Antifreeze, also known as engine coolant, is a liquid substance that circulates through an internal combustion engine and draws off excessive heat. The two most common chemicals used for this are ethylene and propylene glycol, both of which have lower freezing points than water (32° Fahrenheit or 0° Celsius). This allows the chemicals to flow freely even under cold winter conditions. Antifreeze also has a higher boiling point than pure water, which makes it ideal for summer use as well.
Internal combustion engines generate a significant amount of heat as part of their normal operations. This heat is eventually transferred to the metallic and synthetic parts of the engine block, which in turn causes friction and expansion. Engine oils and lubricants may reduce the friction, but the heat still needs to dissipate away from the engine. This is where antifreeze enters the picture. A closed system of hoses and a water pump circulates either pure antifreeze or a mixture of it with water throughout the engine block.
The excessive heat is drawn away by the "heat sink" effect of the chemicals. By the time the antifreeze has passed through the entire engine block, it may be near the boiling point of water. This superheated liquid is pumped into a radiator placed in the front of the engine compartment. A combination of outside air and forced air from a fan help to reduce the temperature. The radiator itself has numerous chambers and channels that allow heat to pass through to the outside air as well. As the antifreeze reaches the other side of the radiator, it should be cool enough to re-enter the engine block and start the process all over again.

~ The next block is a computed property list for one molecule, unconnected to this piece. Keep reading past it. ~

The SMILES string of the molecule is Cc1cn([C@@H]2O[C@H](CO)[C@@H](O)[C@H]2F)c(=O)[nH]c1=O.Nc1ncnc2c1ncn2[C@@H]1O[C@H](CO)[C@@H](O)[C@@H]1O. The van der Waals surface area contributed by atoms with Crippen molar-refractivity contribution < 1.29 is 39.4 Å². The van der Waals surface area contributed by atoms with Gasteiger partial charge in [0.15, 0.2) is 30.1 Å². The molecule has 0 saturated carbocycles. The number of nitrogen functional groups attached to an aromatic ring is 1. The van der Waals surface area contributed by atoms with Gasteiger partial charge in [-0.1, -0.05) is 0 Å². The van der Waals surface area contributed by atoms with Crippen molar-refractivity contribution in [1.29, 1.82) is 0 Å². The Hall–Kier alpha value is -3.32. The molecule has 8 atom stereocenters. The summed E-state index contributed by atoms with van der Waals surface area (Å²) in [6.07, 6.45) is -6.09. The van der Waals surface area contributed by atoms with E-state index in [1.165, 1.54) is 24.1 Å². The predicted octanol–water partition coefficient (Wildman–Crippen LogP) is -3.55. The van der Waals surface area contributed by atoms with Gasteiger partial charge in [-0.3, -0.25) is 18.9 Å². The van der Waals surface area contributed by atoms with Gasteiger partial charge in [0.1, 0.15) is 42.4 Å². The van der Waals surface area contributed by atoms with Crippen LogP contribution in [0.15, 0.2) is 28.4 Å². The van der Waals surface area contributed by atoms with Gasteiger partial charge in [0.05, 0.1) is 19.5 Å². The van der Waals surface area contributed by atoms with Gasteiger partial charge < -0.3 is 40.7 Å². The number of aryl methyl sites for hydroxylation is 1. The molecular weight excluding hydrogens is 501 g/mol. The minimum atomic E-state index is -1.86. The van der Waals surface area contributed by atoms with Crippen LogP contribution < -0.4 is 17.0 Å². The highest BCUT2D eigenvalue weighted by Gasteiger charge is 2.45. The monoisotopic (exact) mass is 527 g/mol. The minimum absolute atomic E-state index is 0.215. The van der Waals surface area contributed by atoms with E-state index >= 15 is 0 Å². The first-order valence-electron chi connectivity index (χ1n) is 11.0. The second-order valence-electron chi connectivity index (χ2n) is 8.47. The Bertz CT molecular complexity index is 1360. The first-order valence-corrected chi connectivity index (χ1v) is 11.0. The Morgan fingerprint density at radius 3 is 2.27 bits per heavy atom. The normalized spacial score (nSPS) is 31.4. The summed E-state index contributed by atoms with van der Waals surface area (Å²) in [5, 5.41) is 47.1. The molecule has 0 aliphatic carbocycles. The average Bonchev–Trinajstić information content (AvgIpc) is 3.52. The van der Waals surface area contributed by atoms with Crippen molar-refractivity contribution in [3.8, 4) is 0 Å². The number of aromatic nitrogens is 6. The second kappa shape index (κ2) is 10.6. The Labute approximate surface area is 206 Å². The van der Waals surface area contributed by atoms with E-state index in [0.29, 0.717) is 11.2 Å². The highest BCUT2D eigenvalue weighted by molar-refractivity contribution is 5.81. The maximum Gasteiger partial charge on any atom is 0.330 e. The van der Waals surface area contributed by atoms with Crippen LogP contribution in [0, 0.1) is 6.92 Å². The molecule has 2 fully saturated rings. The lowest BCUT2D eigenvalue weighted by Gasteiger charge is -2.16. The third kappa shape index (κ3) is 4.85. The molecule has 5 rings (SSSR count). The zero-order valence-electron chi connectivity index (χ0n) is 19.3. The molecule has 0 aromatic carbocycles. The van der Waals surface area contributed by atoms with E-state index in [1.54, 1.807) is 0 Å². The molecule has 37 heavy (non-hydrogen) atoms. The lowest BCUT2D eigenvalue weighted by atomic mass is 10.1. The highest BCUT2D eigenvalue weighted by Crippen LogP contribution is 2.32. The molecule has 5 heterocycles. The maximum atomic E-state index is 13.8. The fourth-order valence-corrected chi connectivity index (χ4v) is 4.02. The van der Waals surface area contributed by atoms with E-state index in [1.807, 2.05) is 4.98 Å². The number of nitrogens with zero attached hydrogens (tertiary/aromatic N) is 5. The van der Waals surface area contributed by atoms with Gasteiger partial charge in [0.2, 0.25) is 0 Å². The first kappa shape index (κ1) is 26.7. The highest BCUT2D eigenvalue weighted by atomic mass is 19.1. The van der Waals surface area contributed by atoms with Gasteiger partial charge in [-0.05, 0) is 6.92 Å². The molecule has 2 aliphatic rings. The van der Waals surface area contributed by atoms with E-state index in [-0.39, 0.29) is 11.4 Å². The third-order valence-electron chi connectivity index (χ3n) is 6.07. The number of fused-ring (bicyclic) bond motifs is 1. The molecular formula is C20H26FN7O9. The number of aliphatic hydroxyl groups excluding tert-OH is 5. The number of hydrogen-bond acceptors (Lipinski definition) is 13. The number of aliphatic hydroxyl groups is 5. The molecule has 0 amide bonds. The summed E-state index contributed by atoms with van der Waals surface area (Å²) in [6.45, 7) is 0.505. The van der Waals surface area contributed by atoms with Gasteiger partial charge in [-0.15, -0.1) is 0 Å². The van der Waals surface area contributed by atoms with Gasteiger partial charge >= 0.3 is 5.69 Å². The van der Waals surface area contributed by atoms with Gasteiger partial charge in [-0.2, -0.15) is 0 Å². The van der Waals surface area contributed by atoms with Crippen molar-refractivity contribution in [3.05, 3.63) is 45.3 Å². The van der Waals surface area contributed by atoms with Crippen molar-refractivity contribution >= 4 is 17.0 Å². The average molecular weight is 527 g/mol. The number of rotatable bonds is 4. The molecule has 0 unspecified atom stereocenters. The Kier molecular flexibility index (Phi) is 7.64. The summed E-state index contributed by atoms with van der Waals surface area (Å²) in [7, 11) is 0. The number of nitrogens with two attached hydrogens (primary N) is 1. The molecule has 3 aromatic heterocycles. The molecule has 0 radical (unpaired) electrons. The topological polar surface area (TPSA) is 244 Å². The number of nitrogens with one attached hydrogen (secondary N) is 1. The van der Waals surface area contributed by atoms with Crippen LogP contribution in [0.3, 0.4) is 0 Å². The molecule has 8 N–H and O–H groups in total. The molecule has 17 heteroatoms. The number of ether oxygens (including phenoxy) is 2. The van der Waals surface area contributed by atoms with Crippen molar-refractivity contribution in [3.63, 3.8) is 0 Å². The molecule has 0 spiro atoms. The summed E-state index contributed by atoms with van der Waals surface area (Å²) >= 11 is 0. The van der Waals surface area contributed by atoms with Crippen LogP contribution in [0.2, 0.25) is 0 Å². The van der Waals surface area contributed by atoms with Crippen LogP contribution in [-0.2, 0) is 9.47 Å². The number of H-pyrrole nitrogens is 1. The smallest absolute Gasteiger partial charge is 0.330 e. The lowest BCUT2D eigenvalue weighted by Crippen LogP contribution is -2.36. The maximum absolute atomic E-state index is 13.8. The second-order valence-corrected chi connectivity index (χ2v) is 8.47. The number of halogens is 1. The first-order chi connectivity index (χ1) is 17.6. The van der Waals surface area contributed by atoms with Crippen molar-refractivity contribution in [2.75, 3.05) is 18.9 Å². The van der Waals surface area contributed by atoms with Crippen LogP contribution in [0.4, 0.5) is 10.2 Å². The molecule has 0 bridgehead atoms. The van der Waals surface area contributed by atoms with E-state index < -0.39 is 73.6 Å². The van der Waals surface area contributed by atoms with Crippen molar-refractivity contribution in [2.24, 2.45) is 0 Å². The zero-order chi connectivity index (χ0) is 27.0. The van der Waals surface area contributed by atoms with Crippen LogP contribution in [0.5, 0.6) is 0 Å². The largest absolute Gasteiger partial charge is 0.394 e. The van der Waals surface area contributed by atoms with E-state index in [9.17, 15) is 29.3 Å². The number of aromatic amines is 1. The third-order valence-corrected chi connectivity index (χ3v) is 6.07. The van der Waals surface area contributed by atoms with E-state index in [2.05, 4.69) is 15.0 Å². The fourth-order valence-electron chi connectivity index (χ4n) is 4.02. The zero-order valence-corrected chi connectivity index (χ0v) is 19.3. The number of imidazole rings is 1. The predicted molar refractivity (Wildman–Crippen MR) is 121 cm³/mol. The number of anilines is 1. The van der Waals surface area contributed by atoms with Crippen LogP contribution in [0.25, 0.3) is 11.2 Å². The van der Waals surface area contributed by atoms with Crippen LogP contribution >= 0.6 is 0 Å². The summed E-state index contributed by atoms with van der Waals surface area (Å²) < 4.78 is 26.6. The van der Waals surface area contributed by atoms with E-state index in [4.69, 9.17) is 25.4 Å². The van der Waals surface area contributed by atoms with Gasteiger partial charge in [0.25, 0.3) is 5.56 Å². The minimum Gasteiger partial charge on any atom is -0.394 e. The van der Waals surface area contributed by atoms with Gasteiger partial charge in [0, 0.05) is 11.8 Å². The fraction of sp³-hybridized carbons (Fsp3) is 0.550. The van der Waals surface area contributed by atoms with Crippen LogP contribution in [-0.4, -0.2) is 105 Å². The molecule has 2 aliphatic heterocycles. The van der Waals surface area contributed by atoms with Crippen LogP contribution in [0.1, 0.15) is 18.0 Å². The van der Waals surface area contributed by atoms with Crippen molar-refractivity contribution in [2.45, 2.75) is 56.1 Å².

Not all antifreeze compounds are created equal. Some are intended for regions with extreme temperature variations, while other are formulated for summer months with higher heat ranges. There may also be variations in the ratio of water to antifreeze for optimal operations. Too little antifreeze can lead to boil-overs or a completely frozen radiator. Too much may not harm the car's operation, but it can be too expensive for drivers to use undiluted product all of the time. The chemicals are generally inexpensive, but occasionally there are sudden price spikes as demand rises and supplies run low.
One important thing to keep in mind is the poisonous nature of ethylene or propylene glycol. Antifreeze can smell sweet and look inviting to pets and small children. Drinking it can cause serious illness or even death, so containers should be kept in secured storage areas. If a pet ingests antifreeze, a veterinarian should be contacted immediately for emergency services. It's important to warn children not to drink it because, even if parents store it carefully, neighbors may not be so conscientious.